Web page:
I think it would be a good idea I think to provide more information of your situation in the support forum and get some more specific advice to solve your issue.

Lewis
02-25-2011, 04:28 PM
Yep, I've exported with that SHM STL exporter several model/pieces and they've all been successfully made as real world objects so it's not LW it's the user error ;).

But if you are going to do that very often then learn some of SOLID modelers who can do NURBS.

cresshead
02-25-2011, 04:41 PM
maybe have a look at formZ, that's a solid modeler or delcam powershape if you need to do alot of this type of work.

formz
http://www.formz.com/

delcam
http://www.delcam.co.uk/

Silkrooster
02-25-2011, 05:41 PM
Just a suggestion, but take a look at Turbo Cad. It has a solids engine, so it can model both solids and surface. Plus it can use Nurbs. Look at the features list, as I think you need to purchase the "pro" version to have access to the solids engine.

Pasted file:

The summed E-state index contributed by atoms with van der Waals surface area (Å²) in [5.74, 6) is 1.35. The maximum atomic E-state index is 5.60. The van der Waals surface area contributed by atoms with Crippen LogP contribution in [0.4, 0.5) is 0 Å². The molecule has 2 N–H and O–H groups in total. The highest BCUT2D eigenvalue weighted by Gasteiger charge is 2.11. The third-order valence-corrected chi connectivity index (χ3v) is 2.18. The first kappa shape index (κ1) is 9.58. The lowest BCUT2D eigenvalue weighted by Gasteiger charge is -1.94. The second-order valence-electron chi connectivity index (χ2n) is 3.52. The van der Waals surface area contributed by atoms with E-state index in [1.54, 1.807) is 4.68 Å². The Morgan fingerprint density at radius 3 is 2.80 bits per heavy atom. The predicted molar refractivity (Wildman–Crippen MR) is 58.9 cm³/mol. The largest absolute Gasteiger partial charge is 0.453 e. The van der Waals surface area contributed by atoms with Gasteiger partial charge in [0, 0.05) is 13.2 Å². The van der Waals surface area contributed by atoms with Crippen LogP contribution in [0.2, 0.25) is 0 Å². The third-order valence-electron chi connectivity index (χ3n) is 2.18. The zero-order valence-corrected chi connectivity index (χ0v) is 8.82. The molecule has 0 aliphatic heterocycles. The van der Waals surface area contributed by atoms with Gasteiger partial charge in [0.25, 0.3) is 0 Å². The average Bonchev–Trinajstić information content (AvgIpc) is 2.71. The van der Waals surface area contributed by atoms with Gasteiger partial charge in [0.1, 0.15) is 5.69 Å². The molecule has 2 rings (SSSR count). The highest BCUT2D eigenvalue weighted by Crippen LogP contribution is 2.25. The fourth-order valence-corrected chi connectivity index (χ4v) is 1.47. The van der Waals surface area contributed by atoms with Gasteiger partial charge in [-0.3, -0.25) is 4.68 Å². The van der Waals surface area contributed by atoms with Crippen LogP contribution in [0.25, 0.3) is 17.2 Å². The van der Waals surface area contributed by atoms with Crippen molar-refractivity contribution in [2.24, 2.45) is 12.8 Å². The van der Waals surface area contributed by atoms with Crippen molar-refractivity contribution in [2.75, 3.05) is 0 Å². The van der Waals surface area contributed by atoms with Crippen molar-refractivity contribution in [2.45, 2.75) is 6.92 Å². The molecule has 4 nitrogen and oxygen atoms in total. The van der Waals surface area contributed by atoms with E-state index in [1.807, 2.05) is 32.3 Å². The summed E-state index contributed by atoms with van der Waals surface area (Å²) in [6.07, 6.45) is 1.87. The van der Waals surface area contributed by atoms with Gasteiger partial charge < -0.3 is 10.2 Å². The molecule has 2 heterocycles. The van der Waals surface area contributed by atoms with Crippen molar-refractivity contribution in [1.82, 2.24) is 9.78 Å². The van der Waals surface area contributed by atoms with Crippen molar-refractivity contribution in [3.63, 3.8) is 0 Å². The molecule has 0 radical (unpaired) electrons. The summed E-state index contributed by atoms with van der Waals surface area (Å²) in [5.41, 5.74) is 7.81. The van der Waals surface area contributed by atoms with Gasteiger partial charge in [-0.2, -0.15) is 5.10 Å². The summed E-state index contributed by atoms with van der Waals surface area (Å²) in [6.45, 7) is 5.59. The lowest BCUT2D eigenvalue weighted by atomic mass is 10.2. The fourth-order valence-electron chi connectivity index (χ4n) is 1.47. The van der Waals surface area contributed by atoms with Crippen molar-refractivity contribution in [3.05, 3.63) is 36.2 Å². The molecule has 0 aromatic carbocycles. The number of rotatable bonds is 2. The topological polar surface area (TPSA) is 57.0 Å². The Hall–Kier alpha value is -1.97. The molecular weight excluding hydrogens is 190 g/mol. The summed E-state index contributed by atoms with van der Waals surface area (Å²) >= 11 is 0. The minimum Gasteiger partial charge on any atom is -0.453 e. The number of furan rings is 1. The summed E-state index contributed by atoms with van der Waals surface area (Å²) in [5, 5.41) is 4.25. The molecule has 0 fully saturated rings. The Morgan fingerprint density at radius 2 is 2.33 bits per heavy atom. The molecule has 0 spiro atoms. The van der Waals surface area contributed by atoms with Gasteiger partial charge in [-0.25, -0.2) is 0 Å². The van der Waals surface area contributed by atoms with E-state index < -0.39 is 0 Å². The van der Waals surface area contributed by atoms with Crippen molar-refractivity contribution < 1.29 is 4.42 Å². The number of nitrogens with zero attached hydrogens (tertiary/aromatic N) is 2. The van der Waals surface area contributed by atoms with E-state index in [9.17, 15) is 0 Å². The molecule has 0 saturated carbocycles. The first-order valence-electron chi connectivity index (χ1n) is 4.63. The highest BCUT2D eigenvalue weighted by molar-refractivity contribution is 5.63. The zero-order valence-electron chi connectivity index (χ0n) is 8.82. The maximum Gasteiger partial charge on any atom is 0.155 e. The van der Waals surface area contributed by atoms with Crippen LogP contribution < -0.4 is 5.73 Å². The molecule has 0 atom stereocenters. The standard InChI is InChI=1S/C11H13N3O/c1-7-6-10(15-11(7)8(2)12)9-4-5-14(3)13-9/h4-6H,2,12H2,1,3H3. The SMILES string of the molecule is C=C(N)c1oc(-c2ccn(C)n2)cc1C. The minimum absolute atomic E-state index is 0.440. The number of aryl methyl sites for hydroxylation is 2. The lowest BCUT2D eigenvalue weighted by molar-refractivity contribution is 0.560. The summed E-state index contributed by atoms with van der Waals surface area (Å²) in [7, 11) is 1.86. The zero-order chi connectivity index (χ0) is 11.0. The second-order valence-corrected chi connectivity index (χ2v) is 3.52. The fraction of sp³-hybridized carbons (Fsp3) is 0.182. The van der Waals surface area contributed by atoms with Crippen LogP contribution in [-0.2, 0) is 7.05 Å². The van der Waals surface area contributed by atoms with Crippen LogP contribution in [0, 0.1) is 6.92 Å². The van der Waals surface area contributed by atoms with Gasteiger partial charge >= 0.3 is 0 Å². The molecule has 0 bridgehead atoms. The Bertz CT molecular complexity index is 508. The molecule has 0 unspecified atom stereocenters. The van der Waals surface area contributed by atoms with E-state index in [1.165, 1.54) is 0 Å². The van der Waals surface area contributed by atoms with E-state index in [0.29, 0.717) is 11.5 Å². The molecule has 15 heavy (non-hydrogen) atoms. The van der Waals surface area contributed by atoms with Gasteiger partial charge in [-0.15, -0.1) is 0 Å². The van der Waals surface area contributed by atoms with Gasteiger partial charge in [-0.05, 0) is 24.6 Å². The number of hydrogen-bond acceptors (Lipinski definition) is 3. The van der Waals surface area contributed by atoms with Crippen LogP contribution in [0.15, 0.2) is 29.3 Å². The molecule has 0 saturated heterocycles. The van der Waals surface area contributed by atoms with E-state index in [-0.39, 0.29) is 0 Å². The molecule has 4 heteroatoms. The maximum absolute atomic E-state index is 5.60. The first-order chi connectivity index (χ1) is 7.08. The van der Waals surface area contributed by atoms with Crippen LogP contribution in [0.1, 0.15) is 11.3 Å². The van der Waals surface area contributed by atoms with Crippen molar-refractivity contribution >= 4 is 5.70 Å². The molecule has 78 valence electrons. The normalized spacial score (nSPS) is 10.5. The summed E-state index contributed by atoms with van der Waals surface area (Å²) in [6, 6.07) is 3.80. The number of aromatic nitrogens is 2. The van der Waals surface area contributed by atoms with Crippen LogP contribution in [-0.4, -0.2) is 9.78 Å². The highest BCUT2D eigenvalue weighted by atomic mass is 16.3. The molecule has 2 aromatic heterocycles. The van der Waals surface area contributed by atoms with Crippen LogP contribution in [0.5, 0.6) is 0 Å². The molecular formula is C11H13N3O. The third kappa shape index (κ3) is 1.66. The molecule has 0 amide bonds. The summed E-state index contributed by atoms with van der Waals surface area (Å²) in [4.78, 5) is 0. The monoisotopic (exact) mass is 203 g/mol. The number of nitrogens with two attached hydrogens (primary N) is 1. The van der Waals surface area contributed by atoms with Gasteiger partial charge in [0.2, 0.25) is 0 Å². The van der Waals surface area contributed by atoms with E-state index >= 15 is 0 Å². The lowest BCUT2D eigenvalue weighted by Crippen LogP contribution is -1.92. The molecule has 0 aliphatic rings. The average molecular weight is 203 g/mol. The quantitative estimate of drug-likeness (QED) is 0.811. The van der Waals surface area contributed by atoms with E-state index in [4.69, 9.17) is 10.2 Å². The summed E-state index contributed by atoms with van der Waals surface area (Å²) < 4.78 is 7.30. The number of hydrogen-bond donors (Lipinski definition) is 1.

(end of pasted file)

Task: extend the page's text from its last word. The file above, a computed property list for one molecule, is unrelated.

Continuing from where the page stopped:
Turbo cad is provided by IMSI. It costs, but is cheaper than autocad. It has decent import/export formats as well including autocad, obj, dxf, and others.

Titus
02-25-2011, 06:34 PM
Well,

I sent an obj file to a RPT company and found out the obj file was not going to work. I was trying to save the company some money by using LW

I downloaded an exporter for STL format and exported my model as an STL.

After reading a number of posts, LW was the wrong solution for this project. :censored:

So now we have LW 10, all I really have been able to take advantage of is the VPR.

I admit I am not a "well seasoned" modeler but I have been in the 3D scene since '97 when it was at it's infancy.

I have been considering what direction to take with advancing my skills in 3D modeling, and after this experience, I'm going to look elsewhere.

I've printed some models exported from LW as OBJ. It was cumbersome but doable (their software has to make some computations to prepare the model), I'm sure this is the problem with that company, they don't want to spend time making the model work for the printer. Alas! I know people who printed models from RenderMan normal displaced files: